• Interestingly, epiphytic microbes have been observed to form colonial associations that provide them with protection from the harsh conditions of the phyllosphere.
  • These colonial associations are particularly common among bacteria, which tend to develop larger-sized associations on the surface of the leaf, especially at the veins and grooves of epidermal cells.
  • These grooves are rich in nutrients, such as sugar and water, and are typically less covered in waxy cuticle than other regions of the leaf surface. This cuticle acts as a barrier to prevent the permeability and wettability of the leaf surface, regulating the colonization of microbes on the phyllosphere.
  • The droplets of water present on the surface of leaves are actually helping the compounds to diffuse from one place to another. This happens because the droplets diffuse the waxy cuticle and make it more permeable.
  • The diffusion of compounds from the apoplast to the phyllosphere surface is greatly improved by this process. The water and compounds that are present on the phyllosphere are also providing the necessary nutrients to microorganisms.
  • One of the most common ways in which the permeability of the guard cells and their surface cuticles is increased is through transpiration. This allows the microbes to colonize the surface more densely. Some surface bacteria are even able to produce certain compounds, such as biosurfactants, which can modify the cuticle surfaces of the leaf and establish an association.
  • This can facilitate the availability of water and alter sugar availability, thereby improving living conditions for epiphytic bacterial growth.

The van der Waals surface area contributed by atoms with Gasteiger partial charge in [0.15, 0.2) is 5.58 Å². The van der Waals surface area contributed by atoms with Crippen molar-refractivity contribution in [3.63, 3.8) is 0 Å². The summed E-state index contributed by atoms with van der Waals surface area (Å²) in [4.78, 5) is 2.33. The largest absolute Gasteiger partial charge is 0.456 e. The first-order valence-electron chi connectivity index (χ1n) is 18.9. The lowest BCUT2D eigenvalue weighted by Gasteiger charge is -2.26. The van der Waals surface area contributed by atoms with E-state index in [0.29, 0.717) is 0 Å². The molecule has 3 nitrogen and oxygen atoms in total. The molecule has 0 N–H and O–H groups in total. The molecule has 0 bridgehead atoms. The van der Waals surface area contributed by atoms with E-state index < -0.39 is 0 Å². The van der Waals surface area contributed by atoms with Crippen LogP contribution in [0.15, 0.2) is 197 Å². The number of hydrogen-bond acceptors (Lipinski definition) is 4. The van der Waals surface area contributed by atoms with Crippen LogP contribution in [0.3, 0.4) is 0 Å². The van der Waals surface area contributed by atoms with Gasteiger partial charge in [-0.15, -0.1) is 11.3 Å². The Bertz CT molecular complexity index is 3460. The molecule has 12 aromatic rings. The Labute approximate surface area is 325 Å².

• Certain epiphytes like Pseudomonas sp., Stenotrophomonas sp., and Achromobacter increase the water permeability of the lipophilic cuticle present in Hedera and Prunus. This, in turn, increases the availability of compounds at the phyllosphere and improves epiphytic fitness on the leaf surface.
  • Studies have shown that the presence of fructose in the phyllosphere of beans can promote the growth of Erwinia herbicola and Pantoea agglomerans. However, the irregular distribution of fructose can also differentially promote the population of P. eucalypti on bean leaves. This suggests that the carbon sources on the leaf surface are utilized by the epiphytic microorganisms for their growth and multiplication. The phyllosphere microbial population can also influence the physicochemical properties of the leaf with the help of both biotic and abiotic surroundings.
  • The soil microbial community can also influence the determination of phyllosphere microbial diversity. However, the microbes can construct niches in the phyllosphere microhabitat wherein they can sustain and establish their population steadily.